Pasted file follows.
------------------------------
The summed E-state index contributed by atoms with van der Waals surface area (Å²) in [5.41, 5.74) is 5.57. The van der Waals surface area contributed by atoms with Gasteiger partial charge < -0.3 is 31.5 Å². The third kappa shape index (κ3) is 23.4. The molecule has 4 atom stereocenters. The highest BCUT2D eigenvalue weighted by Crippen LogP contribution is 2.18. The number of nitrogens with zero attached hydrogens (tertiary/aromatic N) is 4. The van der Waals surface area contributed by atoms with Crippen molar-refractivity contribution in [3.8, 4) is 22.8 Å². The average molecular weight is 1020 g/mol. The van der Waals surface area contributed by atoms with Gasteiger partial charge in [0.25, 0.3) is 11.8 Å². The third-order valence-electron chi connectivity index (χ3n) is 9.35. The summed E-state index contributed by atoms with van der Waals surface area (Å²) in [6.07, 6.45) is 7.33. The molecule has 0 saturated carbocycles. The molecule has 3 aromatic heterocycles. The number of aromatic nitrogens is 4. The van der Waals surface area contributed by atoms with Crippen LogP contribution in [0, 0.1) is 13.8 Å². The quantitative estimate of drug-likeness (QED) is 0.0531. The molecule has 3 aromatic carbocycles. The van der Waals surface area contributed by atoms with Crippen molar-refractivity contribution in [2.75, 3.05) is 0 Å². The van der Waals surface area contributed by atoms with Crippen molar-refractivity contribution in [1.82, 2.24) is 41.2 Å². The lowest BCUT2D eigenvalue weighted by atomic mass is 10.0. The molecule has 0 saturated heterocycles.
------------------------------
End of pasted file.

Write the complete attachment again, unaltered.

The summed E-state index contributed by atoms with van der Waals surface area (Å²) in [5.41, 5.74) is 5.57. The van der Waals surface area contributed by atoms with Gasteiger partial charge < -0.3 is 31.5 Å². The third kappa shape index (κ3) is 23.4. The molecule has 4 atom stereocenters. The highest BCUT2D eigenvalue weighted by Crippen LogP contribution is 2.18. The number of nitrogens with zero attached hydrogens (tertiary/aromatic N) is 4. The van der Waals surface area contributed by atoms with Crippen molar-refractivity contribution in [3.8, 4) is 22.8 Å². The average molecular weight is 1020 g/mol. The van der Waals surface area contributed by atoms with Gasteiger partial charge in [0.25, 0.3) is 11.8 Å². The third-order valence-electron chi connectivity index (χ3n) is 9.35. The summed E-state index contributed by atoms with van der Waals surface area (Å²) in [6.07, 6.45) is 7.33. The molecule has 0 saturated carbocycles. The molecule has 3 aromatic heterocycles. The number of aromatic nitrogens is 4. The van der Waals surface area contributed by atoms with Crippen LogP contribution in [0, 0.1) is 13.8 Å². The quantitative estimate of drug-likeness (QED) is 0.0531. The molecule has 3 aromatic carbocycles. The van der Waals surface area contributed by atoms with Crippen molar-refractivity contribution in [2.75, 3.05) is 0 Å². The van der Waals surface area contributed by atoms with Crippen molar-refractivity contribution in [1.82, 2.24) is 41.2 Å². The lowest BCUT2D eigenvalue weighted by atomic mass is 10.0. The molecule has 0 saturated heterocycles.